Congress Gets Drunk on Ethanol
Corn + your tax dollars = a bad improvement
This Thanksgiving season, the American public is being treated to the spectacle of the Federal government, both the executive and legislative branches, going on a spending binge the likes of which has not been seen in decades. Even the Washington Post's editorial page is horrified at the double digit increases in "discretionary" federal spending. But rather than take on the whole horror, let's just look at one small but telling example of "pork" spending: the subsidies for the production of ethanol from corn that are salted away in the new 1,100 page energy bill. The bill mandates a doubling of the production of ethanol fuel made from corn. Current ethanol subsidies total around $1.4 billion annually. As Illinois Senator Everett Dirksen famously quipped: "A billion here, a billion there, and pretty soon you're talking real money."
The new subsidies to produce ethanol from corn are a classic example of "log-rolling." They are designed to bribe important Democratic lawmakers into voting for the whole energy bill. And it's apparently working—Senator Thomas Daschle (D-SD) and Senator Byron Dorgan (D-ND), both of whom hail from corn producing states, say they will vote for it . But perhaps one can make the case that ethanol is a good deal for the economy and the environment? After all ethanol is a "renewable fuel" that displaces oil imported from the unstable Middle East and helps clear the air, right?
On the pro-ethanol side, a 2002 U.S. Department of Agriculture study found, "Production of corn-ethanol is energy efficient, in that it yields 34 percent more energy than it takes to produce it, including growing the corn, harvesting it, transporting it, and distilling it into ethanol." Of course, one might suspect that USDA may have an interest in finding that agricultural subsidies of any sort are a good thing.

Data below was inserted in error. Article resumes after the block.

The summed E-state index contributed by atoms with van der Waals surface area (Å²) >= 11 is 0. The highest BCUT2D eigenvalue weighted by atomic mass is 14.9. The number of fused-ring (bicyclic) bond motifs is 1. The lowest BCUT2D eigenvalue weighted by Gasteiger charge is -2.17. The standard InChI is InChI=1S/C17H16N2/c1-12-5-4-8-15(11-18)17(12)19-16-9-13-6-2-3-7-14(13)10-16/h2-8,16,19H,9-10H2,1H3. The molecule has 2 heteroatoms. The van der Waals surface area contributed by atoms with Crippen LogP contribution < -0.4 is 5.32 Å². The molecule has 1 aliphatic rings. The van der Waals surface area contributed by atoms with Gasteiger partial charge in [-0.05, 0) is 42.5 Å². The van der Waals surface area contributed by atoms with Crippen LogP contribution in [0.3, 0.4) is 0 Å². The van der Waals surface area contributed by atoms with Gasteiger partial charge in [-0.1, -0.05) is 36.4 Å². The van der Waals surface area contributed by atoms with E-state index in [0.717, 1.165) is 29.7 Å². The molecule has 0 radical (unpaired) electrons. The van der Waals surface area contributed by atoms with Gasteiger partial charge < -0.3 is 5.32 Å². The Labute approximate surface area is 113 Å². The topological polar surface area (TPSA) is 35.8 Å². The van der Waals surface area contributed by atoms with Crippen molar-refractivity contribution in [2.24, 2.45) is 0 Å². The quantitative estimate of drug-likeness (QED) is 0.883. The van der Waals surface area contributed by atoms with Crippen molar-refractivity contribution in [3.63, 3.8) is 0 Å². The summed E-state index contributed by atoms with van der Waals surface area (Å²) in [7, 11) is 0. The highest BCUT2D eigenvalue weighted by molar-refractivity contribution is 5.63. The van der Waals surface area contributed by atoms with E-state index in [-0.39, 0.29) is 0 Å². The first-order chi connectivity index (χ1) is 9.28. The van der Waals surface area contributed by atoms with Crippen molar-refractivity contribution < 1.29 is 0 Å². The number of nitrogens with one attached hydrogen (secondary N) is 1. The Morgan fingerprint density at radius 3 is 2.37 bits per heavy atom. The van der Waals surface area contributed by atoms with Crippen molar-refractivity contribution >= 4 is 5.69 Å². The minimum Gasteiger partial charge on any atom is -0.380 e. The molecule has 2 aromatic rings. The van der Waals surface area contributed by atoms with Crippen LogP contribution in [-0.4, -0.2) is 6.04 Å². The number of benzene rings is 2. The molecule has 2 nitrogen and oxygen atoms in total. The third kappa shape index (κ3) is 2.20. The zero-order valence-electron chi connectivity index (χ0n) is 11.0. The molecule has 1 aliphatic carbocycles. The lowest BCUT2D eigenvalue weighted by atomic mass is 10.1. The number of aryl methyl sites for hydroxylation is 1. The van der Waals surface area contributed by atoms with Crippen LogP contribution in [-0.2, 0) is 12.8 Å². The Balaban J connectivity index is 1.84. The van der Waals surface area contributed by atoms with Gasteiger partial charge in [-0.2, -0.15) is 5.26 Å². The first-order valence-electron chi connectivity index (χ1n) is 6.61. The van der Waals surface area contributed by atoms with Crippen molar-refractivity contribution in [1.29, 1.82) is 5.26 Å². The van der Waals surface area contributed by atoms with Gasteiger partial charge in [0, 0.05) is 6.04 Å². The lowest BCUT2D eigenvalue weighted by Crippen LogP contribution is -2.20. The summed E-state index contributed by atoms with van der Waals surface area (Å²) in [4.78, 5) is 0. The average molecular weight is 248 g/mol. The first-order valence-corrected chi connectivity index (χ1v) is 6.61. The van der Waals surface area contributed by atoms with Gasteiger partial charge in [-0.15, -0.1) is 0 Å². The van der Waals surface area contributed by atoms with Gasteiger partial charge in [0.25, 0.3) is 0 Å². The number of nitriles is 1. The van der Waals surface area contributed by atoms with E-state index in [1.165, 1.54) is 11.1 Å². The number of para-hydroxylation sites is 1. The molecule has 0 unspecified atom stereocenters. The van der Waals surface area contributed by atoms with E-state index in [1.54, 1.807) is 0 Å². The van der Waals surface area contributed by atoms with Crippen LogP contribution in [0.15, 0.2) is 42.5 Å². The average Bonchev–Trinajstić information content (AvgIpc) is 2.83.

What do other experts have to say? Cornell University biologist and fierce ideological environmentalist (and no friend of this author), David Pimentel offers a different analysis. In an article in the June 2003 issue of Natural Resources Research entitled "Ethanol Fuels: Energy Balance, Economics and Environmental Impacts are Negative," Pimentel finds that "about 29 percent more energy is used to produce a gallon of ethanol than the energy in a gallon of ethanol."
Both studies try to take into account inputs like the energy used to produce fertilizer, fuel for tractors to till the fields and transport of the corn, fuel for distilling the corn, and so forth. Their estimates differ and need to be resolved. But Pimentel, unlike the USDA study, also considers the effects of growing more corn on the natural environment. For example, he estimates, "To produce 1.7 billion gallons of gasoline equivalents (only 0.8 percent of total gasoline) using ethanol we must use about 2.2 million hectares of land; if we produced 10 percent of U.S. gasoline, the land requirement would be 22 million hectares." In other words, today about 5 million acres of land that might otherwise revert to nature is being used to grow corn to produce ethanol. The new ethanol mandate could raise this to 10 million acres. It is a fair question whether or not that really is the environmentally friendly thing to do.
Pimentel also claims that the demand for corn as a feedstock for ethanol raises the price of corn, which means that beef producers must pay more for their feed. Therefore, more expensive corn raises the price of beef to consumers by about $1 billion dollars.
One justification for adding ethanol to gasoline is that it boosts octane ratings and causes it to burn cleaner, thus preventing air pollution. But does adding ethanol to gasoline prevent smog? It may have done so at one time, according to Ed Stork, former director of Mobile Source Pollution for the Environmental Protection Agency; but now, says Stork, "There is no point in pouring ethanol into the fuel mix anymore." Why? Because modern automobiles burn modern reformulated gasoline much more cleanly.
The bottom line is simple. No matter which of the dueling studies one finds persuasive, one may well ask: If ethanol from corn is so cost effective, why does its production need federal subsidies?